PaviElle French Q&A

June 6, 2022
PaviElle French brings her full self to her music.

“I was born an artist, in an artistic family. Everything was a stage in my house. I grew up witnessing artists in my home, and community, perform, and it was clear to me at a very early age that artistry is my purpose, and my passion, and I have never not been involved in the art world.”

You have collaborated with several orchestras, including the St. Paul Chamber Orchestra (SPCO) and the Minnesota Orchestra. What about them appeal to you?

The appeal is really me stiving to present works as a librettist, or an orator … and wanting to create huge musical compositions with as many musicians as possible. The original intention in collaborating with the SPCO, was that I wanted their string section to play along with my original music that my band was playing. After meeting with them, and talking about my connection to the Rondo community, my musicianship, and what I am doing through my artistry, presently, SPCO offered me an opportunity to compose a full symphonic piece. It wasn’t my first time composing music but my first time composing for the full orchestra.

Collaborating with the Minnesota Orchestra was a deeper-dive experience where I was able to try to create a show that speaks to my niche. I am an interdisciplinary artist, trained in acting, dance, and music—and I would like to be able to put big shows together for the orchestra that I will sing and narrate in, and include storytelling.

I have also worked with the New World Symphony in Miami Beach, and the San Francisco Conservatory of Music Orchestra, and I think the appeal now, as I move into my fourth year of writing for the orchestra, is how different each orchestra is, how differently they interpret my pieces, and learning who in that industry is pushing boundaries, and is open to the activism and work that I do through my art. I like the idea of writing for other artists, specifically vocalists, and putting together choral pieces as well. It’s my background, and I love harmony work.

You’ve said that soul music resembles classical music in how composers sweeten the tunes. Has it always been your goal to blend styles?

Yes, that has always been my goal to blend and work with all styles of music. I grew up in a world of music and art, and I love all types and styles of music. I just like to play and imagine, and create. So even though my base is the lexicon of Black American music—gospel, jazz, scat, rock/punk, R&B, soul, hip-hop and more—I am a free-style musician. All my works are usually improvised first, before they’re scored. I like to be in the ethereal world that music creates for me—the zone, if you will—and once I come to, I get to see what I did and edit/add from there. It’s one of the many perks of being an electronic musician. I can just hit record, and travel light years away.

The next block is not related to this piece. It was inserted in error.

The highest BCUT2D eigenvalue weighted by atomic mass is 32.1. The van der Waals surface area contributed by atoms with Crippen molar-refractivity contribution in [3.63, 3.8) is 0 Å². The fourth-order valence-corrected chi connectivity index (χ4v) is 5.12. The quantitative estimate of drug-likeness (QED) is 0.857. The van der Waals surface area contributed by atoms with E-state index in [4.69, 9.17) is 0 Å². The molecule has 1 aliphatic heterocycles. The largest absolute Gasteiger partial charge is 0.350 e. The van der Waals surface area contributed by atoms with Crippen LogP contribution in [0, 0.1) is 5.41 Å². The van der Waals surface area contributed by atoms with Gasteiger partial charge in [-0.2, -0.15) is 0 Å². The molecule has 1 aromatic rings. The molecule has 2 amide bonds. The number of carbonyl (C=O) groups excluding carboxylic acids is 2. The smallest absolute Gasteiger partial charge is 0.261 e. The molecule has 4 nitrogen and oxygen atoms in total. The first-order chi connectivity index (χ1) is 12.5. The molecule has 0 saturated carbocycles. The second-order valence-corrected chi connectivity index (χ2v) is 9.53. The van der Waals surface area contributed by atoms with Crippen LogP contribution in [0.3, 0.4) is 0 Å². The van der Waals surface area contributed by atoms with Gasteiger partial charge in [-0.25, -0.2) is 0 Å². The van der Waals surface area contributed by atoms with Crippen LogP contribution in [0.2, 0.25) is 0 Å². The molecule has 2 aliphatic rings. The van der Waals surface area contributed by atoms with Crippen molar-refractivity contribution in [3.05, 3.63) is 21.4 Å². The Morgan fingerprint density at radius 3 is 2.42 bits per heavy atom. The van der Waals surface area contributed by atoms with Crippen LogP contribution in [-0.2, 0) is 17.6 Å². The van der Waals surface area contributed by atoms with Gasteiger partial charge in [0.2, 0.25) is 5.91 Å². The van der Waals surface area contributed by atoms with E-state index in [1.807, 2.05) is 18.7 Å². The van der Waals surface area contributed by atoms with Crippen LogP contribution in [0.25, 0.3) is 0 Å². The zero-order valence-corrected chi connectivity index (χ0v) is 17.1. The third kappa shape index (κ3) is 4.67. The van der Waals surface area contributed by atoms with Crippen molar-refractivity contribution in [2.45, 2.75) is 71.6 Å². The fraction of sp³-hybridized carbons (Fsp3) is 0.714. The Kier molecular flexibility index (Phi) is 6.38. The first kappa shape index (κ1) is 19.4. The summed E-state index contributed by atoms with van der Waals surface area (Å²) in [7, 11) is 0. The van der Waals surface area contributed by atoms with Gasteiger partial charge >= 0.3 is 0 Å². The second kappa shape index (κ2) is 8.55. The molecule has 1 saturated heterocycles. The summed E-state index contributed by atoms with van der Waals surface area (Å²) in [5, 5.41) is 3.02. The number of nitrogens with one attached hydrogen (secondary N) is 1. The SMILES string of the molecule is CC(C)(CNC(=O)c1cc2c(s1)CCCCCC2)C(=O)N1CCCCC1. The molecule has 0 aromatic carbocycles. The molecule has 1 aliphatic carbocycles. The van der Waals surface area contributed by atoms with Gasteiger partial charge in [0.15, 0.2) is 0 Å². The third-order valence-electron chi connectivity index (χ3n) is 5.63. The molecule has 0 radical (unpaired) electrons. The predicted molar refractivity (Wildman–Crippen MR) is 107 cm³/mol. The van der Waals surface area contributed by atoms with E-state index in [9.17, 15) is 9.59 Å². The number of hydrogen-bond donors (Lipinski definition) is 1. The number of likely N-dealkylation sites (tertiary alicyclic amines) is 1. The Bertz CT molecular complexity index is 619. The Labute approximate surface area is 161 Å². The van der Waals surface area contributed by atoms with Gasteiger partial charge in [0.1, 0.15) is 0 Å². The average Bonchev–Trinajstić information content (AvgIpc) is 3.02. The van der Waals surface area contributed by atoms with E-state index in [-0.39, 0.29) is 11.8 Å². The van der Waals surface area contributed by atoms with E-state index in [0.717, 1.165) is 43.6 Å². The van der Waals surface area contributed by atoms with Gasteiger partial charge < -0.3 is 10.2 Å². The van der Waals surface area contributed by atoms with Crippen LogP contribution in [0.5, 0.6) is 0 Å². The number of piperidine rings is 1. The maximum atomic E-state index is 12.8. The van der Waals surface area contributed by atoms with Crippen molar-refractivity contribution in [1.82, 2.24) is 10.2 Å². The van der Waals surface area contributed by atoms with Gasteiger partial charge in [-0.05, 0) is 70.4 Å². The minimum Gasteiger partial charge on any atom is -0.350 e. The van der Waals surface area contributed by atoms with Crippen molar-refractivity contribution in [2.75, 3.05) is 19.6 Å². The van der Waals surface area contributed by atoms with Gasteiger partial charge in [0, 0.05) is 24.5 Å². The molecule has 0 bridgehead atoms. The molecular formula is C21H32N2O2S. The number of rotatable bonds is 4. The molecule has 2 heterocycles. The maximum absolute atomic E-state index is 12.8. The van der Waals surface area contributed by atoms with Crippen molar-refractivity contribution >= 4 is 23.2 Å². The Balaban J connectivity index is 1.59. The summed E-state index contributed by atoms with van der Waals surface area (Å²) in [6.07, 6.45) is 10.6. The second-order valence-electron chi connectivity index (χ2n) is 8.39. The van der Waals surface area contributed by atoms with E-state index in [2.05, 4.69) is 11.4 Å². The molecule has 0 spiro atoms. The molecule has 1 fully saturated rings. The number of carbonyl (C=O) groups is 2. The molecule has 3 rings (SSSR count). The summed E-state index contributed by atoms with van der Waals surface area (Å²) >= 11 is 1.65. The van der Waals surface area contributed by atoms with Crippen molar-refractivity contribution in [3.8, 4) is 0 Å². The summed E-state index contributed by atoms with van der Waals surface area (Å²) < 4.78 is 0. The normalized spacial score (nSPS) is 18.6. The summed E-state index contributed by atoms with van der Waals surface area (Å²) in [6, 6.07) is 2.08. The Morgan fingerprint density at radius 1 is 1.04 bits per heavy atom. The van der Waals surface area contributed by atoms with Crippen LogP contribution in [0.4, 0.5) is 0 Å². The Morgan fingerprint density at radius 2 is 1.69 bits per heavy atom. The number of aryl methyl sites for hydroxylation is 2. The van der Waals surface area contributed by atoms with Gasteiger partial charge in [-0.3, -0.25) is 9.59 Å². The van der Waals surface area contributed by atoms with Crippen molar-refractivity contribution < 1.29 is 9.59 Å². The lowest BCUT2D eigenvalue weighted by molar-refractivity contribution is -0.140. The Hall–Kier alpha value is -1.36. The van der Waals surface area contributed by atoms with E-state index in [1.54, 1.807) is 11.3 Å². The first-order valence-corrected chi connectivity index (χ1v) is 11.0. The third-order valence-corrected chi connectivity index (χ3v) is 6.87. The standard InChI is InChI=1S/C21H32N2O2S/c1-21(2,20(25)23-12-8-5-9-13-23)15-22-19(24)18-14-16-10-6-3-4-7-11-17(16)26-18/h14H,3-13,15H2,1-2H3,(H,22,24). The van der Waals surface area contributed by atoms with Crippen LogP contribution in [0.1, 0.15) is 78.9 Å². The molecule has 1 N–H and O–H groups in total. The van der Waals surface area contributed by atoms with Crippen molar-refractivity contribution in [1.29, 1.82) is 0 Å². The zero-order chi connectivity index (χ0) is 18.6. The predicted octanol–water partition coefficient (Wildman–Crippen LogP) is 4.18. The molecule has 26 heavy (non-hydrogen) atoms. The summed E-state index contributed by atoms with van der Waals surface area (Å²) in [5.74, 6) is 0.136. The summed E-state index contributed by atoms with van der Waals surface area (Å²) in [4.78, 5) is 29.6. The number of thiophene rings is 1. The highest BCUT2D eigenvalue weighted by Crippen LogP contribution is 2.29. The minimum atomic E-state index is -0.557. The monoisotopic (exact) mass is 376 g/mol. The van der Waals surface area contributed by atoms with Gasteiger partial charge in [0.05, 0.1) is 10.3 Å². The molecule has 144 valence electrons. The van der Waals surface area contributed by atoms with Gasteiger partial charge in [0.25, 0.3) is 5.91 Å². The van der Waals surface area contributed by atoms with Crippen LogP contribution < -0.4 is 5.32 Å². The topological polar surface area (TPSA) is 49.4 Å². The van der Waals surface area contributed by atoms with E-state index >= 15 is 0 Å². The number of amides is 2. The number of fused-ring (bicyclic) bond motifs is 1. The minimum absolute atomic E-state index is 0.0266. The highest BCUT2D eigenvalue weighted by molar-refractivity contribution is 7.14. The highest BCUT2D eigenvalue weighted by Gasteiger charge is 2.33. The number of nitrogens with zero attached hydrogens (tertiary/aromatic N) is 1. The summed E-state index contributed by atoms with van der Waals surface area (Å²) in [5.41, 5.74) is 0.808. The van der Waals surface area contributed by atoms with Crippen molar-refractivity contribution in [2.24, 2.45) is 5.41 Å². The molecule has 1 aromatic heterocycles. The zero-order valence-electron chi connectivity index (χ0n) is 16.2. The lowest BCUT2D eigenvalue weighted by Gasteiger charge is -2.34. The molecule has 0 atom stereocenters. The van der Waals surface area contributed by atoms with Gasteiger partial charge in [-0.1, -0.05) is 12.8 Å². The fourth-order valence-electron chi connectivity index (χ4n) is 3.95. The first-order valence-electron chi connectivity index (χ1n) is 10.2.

You’ve been performing since you were 5. Has the stage always felt comfortable to you?

Absolutely. I was born an artist, in an artistic family. Everything was a stage in my house. I grew up witnessing artists in my home, and community, perform, and it was clear to me at an early age that artistry is my purpose, and my passion, and I have never not been involved in the art world. I was gigging as a kid. It was beyond just singing in choirs; I had to be exceptional at an early age. I was a part of Robert Robinson’s youth choir, and the Mississippi Singers. We played in the Twin Cities, real gigs, with artists like Maya Angelou, and John Denver. I had to learn fast, how to move past, or use, the nervousness. Performing became my second home, and a spiritual conduit for me. And the more my confidence in my skills grew, the easier it was for me to be open, and vulnerable as a singer.

The stage to me, is my canvas, and I create art in real time, with and for the audience, the players, and for myself as well. It’s my practice. It’s play. It’s my inner child, and dreams. It’s where I can experiment and discover.

I think there is something to be said about how you grow up and transition from being a child artist, adolescent artist, and emerging artist. Each time you grow, you re-evaluate who you are as an artist. It takes time, and you have to learn yourself again, every time you level up. I think that is the best part of artistry. I am always introspective, and I have to do the work, the inner and outer work, in order to touch the things in my spirit, and be able to manifest it into art.

You have never shied to include your social justice values in your work, such as your SPCO commission “Sands of Time,” which speaks to black liberation. Have you always aspired to bring your whole self to your work?